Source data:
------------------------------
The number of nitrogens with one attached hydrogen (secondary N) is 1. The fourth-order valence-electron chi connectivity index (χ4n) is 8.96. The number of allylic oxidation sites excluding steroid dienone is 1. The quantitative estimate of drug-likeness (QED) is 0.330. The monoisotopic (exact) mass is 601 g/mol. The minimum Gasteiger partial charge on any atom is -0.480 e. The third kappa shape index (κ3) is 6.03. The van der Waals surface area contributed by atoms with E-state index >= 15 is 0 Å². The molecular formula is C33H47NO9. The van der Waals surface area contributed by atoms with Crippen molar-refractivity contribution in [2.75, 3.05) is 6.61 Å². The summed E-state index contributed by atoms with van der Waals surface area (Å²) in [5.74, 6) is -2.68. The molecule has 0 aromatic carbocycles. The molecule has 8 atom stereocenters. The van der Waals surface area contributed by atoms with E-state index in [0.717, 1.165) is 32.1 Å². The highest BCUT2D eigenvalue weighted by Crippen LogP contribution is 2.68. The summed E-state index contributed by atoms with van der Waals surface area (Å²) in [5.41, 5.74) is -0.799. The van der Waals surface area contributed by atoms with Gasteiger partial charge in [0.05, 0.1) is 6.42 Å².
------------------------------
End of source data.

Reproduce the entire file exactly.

The number of nitrogens with one attached hydrogen (secondary N) is 1. The fourth-order valence-electron chi connectivity index (χ4n) is 8.96. The number of allylic oxidation sites excluding steroid dienone is 1. The quantitative estimate of drug-likeness (QED) is 0.330. The monoisotopic (exact) mass is 601 g/mol. The minimum Gasteiger partial charge on any atom is -0.480 e. The third kappa shape index (κ3) is 6.03. The van der Waals surface area contributed by atoms with E-state index >= 15 is 0 Å². The molecular formula is C33H47NO9. The van der Waals surface area contributed by atoms with Crippen molar-refractivity contribution in [2.75, 3.05) is 6.61 Å². The summed E-state index contributed by atoms with van der Waals surface area (Å²) in [5.74, 6) is -2.68. The molecule has 0 aromatic carbocycles. The molecule has 8 atom stereocenters. The van der Waals surface area contributed by atoms with E-state index in [0.717, 1.165) is 32.1 Å². The highest BCUT2D eigenvalue weighted by Crippen LogP contribution is 2.68. The summed E-state index contributed by atoms with van der Waals surface area (Å²) in [5.41, 5.74) is -0.799. The van der Waals surface area contributed by atoms with Gasteiger partial charge in [0.05, 0.1) is 6.42 Å².